HALLOWELL — An expected budget reading Monday has been postponed, but a councilor said a special meeting will keep readings on schedule to finish in July.

City Manager Nate Rudy said Thursday the budget reading will not be on Monday’s City Council meeting agenda due to “concerns” from members of the council’s Finance Committee. The latest draft, which has yet to be approved, shows an 11.2% jump in revenue, but a 15.13% jump in spending.

“I have requested specific questions in email from councilors so that we can understand any remaining concerns and respond to them accordingly,” Rudy said. “There seems to be some remaining lack of clarity, which we would like to resolve as soon as possible so that we can proceed with a second reading.”

Finance Committee Chair George Lapointe said the committee is trying to bring city revenues closer to expenditures and determine whether or not to capture the full value within the city’s tax increment financing district. The city has not been capturing the full value of the district, which would have sheltered more money for downtown projects instead of adding money to the city’s general fund through property taxes.

City staff recommended capturing the current value because it increases the city’s property tax rate by directing money away from the city’s general fund and into a TIF account for downtown projects. Councilor Maureen Aucoin, who pointed out errors with the city’s TIF in April, supported capturing the full value and using TIF funds to cover some cost that would normally be covered by the general fund.

The second reading of the budget may also show a major increase in revenue from the first reading, which showed an initial 17.6% decrease. A budget draft circulated by Rudy May 30 said municipal revenues in the second reading will be $877,791, an increase of $88,896 — or 11.2% — from the current fiscal year’s, excluding property tax revenue and carryover funds. The draft budget shows an  increase in excise tax revenues and state revenue sharing, and other small increases.

Fiscal year 2020’s draft budget does not show any carried-over funding from the current fiscal year, which used $225,000. The draft shows a total of $6,544,292 in revenue, including an estimated figure for property taxes.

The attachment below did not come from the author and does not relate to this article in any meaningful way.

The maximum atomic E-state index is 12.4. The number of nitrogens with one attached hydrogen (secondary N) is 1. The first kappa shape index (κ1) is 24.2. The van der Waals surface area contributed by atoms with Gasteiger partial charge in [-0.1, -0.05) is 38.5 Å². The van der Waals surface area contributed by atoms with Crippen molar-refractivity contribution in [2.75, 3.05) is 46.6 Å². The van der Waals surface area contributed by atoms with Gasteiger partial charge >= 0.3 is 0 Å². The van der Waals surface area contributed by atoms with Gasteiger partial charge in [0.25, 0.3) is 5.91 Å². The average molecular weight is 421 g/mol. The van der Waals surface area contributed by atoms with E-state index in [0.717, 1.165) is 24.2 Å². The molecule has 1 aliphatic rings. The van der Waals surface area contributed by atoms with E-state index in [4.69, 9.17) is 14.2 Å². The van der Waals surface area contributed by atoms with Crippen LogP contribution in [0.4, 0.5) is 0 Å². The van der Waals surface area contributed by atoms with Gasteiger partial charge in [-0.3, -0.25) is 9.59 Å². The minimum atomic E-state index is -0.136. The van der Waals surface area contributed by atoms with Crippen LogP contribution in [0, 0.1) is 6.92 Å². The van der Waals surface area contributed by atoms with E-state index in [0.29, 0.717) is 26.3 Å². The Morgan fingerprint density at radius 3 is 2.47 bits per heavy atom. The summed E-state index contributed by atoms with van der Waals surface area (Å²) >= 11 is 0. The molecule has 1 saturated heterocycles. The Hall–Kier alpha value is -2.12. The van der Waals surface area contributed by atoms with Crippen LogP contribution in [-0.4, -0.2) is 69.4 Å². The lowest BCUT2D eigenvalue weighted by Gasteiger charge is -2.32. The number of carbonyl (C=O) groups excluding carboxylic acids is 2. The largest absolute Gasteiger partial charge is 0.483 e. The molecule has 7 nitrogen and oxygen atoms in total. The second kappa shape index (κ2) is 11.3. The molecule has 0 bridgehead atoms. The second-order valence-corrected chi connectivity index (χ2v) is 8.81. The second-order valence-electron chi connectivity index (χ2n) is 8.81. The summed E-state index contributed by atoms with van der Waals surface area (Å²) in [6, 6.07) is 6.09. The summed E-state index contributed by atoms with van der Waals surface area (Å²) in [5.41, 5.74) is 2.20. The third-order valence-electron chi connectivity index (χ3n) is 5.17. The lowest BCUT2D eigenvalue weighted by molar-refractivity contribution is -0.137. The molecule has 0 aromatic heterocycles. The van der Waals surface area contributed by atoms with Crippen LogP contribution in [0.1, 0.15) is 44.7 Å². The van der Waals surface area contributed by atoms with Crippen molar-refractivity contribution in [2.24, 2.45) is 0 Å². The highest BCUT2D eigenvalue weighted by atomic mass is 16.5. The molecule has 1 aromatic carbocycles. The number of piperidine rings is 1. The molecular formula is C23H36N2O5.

Rudy’s May 30 draft also shows a bump in spending from the first reading’s $6,647,016 in total spending, an increase of $873,727 — or 2.3%. That also represents an increase of 15.13% from the current fiscal year’s budget.

That hike is driven by a $365,400 in capital improvements, including $67,000 to replace rotten decking at the Granite City Park bulkhead, $43,000 for a new police cruiser and $80,000 for the first year of a seven-year, $500,000 lease for two new fire trucks, and other increases.

This draft shows a $3,062,505 payment to Regional School Unit 2 and $226,560 in county taxes, leaving $3,357,951 for municipal spending

The budget could still see cuts before the third reading.

At a May 30 Finance Committee meeting, Rudy circulated two documents that showed $120,650 in potential “TIF fund allocations” and $627,024 in “spending items for discussion.” Some items up for discussion include the aforementioned capital expenditures, along with $7,300 for new computers for the Public Works Department and $13,000 for a Jaws of Life extrication tool.

Another discussion item is an updated $60,000 allocation to the Hubbard Free Library. Back in April, the library asked for $74,000 from the city in fiscal year 2020 while it was staring down a $12,000 shortfall in the current fiscal year. Library Trustees President Ken Young said some “creative thinking” the shortfall is projected to be as low as $2,500 at the end of the year.

“We’ll postpone some of our costs into next year,” Young said.

Last year, the city increased its contribution to the library, awarding the library $57,000; $15,000 for operating costs, its usual $27,000 annual contribution and $15,000 in tax increment financing revenue to fund the strategic plan and other small projects. Young said this year’s strategic planning revealed that Hallowell residents wanted more from the library, but Young said the library would have to shrink programming or hours to cut cost if there is a budget shortfall.

“People want more Hubbard; they want more books, they want more hours, they want more programs,” he said, “With no new city money, that’s not going to be possible.”

Young said donations are also down, despite mailing letters to 1,200 potential donors this fiscal year, compared to reaching out to only 238 potential donors last year. Last year, the library raised $33,800 from 250 donors. This year, the library has raised $30,700 from about 220 donors. He said a reduction in donors could be for a number of reasons, but misinformation about how the library operates and its relationship to the city could play a part. Young said the city’s annual contribution makes up about 40% library’s total operating funds, but the remaining portion comes from donations, money from the non-profit’s endowment and other revenues.

“Many of the people said the city could contribute more (or) the city should take over the library,” he said. “Some people think the city does more than it does or it should do more.”

This year, Young said the library budget is rising to $105,602 from last year’s $99,671. He contributed the bump to a scheduled increase in the minimum wage from $11 per hour to $12 per hour on January 1, 2020.

Lapointe said a special meeting would likely be held later in June to hold the second reading, keeping the budget on schedule to be completed with a third reading at July’s regular City Council meeting. According to Rudy’s May 30 memo, the first reading is the “department leads” recommendation, the second is the City Manager’s recommendation and the third is the finance committee’s recommendation.

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